The idea of a forest peace treaty and a sustainable industry has been around for quite a while. In the late 90's there was an attempt based on the acronym CARS , which is to say a Complete And Representative Sample of each of the different pre-settlement vegetative types that would be preserved, and scientific opinion was that 15% should provide for adequate biodiversity. Government and industry pressure reduced that to 7%, but according to Forestry Tasmania even that was too much and would mean the cessation of logging in commercially valuable old growth stands on which so much of their mandated sawlog production depended. And a lot of the remnants were on freehold land and landholders would be asked to make generous covenants to top up particular categories.
Agriculture had been a major part of the problem. If trees are to do well they need pretty much the same conditions as other crops and so most of the tall forests, especially on red soils, had been cleared for the purpose. Deep weathering occurs quickly with volcanics so they are relatively fertile. Other rock types are so slow that fertility tends to exist only where it can come in from elsewhere, like the sediments in valley bottomland. Elsewhere you only need look at the tree rings. A lot of our species have adapted to the slow availability of nutrients from the continual recycling of the forest within itself on virtually worthless subsoils. Huon pine for instance – some of those bigger trees are pushing a thousand years old and you will find them growing anywhere protected but very wet and bleak, surrounded by detritus but often with nothing more underneath them than white quartz sand. And when and if it is logged to the point of opening up the canopy it is replaced in the short term by cutting grass and other nutritionless shrubs that make do on leaf litter remnants. When that burns, as it all will – once or twice and the whole plant community is history.
It seems to be part of our normal mental function that belief trumps mathematics and general common sense. Those CAR percentages add up to 100 and no more. And it is amazing that a large percentage of the population believes that a number like 40% can apply to remaining economic stands of native timber whereas in fact this country has been 'locked up' because it has no economic value other than recreational or quarrying and grossly over-represents communities of stones, alpine mosses, dunes, and stunted shrubbery in the high country.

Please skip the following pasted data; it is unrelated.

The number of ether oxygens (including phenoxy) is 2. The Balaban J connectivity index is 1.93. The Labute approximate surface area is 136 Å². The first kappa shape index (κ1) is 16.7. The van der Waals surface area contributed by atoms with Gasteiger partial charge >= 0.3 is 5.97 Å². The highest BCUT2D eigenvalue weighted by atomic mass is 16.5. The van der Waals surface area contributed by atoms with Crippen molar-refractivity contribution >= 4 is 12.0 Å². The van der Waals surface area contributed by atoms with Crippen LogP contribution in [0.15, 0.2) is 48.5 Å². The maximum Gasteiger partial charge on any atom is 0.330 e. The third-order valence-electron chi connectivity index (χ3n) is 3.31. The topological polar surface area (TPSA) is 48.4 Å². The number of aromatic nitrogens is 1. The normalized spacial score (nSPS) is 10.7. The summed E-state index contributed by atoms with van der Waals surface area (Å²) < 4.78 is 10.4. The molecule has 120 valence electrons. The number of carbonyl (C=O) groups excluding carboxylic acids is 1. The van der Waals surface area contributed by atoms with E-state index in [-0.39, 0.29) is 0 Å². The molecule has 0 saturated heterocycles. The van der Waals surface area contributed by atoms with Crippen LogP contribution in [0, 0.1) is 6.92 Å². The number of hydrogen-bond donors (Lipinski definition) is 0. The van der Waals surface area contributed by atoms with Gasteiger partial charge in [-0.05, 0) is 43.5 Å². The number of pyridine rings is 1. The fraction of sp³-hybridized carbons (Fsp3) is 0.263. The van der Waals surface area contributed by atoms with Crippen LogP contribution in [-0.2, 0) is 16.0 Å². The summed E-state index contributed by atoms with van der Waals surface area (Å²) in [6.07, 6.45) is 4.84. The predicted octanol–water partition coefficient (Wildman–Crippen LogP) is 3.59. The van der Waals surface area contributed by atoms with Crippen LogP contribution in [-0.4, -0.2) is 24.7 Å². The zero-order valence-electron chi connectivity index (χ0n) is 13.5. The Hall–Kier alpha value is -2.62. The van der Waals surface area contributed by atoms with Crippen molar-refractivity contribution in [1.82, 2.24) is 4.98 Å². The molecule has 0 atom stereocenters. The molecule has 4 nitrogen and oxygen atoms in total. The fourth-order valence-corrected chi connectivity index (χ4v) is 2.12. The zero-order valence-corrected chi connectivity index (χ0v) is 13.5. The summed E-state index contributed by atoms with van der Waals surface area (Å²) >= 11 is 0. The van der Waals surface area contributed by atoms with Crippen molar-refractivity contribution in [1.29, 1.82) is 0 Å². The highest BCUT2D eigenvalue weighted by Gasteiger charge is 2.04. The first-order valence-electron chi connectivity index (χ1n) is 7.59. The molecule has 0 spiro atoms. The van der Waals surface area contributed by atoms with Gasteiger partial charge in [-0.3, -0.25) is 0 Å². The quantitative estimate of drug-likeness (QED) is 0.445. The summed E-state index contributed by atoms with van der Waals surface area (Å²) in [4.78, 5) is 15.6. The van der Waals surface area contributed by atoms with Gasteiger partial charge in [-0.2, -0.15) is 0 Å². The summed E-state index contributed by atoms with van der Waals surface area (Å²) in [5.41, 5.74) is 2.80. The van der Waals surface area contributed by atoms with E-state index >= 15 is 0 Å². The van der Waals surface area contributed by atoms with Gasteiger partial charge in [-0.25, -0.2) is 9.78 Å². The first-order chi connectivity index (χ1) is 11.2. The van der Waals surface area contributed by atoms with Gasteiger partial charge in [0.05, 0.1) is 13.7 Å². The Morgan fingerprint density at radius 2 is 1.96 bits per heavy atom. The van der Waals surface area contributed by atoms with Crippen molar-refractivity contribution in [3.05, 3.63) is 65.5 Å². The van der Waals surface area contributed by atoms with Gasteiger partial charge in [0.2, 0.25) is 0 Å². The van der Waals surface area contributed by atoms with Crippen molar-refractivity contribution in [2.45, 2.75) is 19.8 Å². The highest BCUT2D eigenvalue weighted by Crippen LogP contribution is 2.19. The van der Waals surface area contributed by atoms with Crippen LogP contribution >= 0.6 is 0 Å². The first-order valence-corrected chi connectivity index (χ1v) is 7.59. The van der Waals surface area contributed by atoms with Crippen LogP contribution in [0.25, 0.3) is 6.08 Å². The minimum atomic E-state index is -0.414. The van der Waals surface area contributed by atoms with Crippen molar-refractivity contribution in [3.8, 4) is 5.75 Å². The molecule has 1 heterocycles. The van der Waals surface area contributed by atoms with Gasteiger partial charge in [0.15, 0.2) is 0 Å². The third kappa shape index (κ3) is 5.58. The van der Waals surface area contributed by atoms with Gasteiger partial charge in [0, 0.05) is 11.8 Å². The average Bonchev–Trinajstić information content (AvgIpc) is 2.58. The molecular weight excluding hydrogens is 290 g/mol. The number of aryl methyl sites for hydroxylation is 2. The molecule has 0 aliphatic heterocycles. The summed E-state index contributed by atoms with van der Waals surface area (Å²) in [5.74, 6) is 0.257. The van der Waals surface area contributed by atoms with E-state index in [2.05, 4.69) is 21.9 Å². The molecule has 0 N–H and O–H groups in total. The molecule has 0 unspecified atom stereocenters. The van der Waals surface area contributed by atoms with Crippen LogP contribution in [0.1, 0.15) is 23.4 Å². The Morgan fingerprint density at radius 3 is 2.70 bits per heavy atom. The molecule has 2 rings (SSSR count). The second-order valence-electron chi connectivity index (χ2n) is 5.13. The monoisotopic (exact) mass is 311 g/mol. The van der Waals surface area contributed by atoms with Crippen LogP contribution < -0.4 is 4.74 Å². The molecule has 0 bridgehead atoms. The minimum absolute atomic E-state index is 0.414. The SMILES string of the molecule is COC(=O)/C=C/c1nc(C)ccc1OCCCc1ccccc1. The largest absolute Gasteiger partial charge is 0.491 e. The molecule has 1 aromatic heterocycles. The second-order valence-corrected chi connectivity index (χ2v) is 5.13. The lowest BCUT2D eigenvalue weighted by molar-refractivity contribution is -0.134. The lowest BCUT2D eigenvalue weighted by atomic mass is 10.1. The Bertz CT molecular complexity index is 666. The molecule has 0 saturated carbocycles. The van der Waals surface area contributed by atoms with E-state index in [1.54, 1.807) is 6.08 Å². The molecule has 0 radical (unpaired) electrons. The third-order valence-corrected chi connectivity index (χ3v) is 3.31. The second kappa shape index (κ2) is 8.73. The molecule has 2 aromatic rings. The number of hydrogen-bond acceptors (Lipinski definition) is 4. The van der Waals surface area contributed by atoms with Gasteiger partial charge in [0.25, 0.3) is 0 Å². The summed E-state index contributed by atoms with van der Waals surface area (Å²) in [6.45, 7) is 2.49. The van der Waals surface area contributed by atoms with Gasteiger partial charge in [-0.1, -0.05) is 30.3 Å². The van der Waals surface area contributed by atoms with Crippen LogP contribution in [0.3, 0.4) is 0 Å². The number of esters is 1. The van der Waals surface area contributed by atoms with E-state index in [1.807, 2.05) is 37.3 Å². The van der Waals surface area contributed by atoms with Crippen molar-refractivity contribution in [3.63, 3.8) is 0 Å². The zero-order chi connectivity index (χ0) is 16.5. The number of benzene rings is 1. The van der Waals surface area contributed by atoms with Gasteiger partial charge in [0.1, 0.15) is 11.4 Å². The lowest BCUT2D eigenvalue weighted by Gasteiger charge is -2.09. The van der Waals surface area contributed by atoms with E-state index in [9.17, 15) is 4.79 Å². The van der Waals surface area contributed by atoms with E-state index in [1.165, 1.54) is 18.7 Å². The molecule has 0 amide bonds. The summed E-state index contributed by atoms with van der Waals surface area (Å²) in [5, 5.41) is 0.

When I built my sawmill and began organizing my minor species salvage/retail operation Mike Peterson of FT took me around the plantation at North's Hampshire freehold which they were converting to eucalyptus nitens. A casual observer wouldn't have noticed, but he pointed out the sensitivity of growth rates to fertility and microclimate. The trees were doing well near the partially burnt windrows where they had wind protection and fertility. On most of the ground the trees were only a fraction as tall and struggling and this was only the first rotation after native forest. On the next rotation all that windrow material would be finally burnt and smoothed out. Subsequent plantings in their 17 year projected cycle would have no advantage at all . So projected growth rates were a dream and a few years later the woodchip companies with the help of generous tax concessions for investors began acquiring farmland. This was in lower elevations than the freehold and years of fertilizer applications had enriched the soil. Native timber up there on the other hand had been superlative albeit slow growing.
At one point there was a question as to whether some of it should be protected as rainforest. Our federal MP at the time was Chris Miles and he worked hard to show that it was in fact unworthy of protection, having been degraded by previous logging operations. These had mainly been billet cutting for the Burnie paper mill. This was before modern forest practices and billets for chipping and papermaking were produced as follows. Trees were selectively felled and cut into eight foot lengths with dragsaws or chainsaws. Contractors chose the biggest, best and cleanest trees because the sections had to be split with wedges so they could be loaded by hand crossways onto their rigid flat tray trucks and carted down to the coast. Local people around my age (just retired) remember their fathers coming home exhausted in the cold wet winters. After splitting and loading their quota they would often as not have had to winch the trucks out through the mud and sleet to get home. There is a lot of civic pride in Burnie's paper making heritage in spite of the fact it was murderous from those early years and not only in the bush. My neighbor told me about working in the lower level of the mill where they made the chlorine.
“We used to roll the mercury around in our hands. And the collecting hoods above the tanks were stainless steel lagged with blue asbestos.”
Which they would push into the joints with a blunt chisel tool if the smell of chlorine got too strong. The mercury in the bottom of the tanks of salt water was the electrode. And of course much of it ended up in Emu Bay.
“Is anyone still alive.” I asked.
“No, only me.”
“Did anyone ever sue?”
“Not a one.”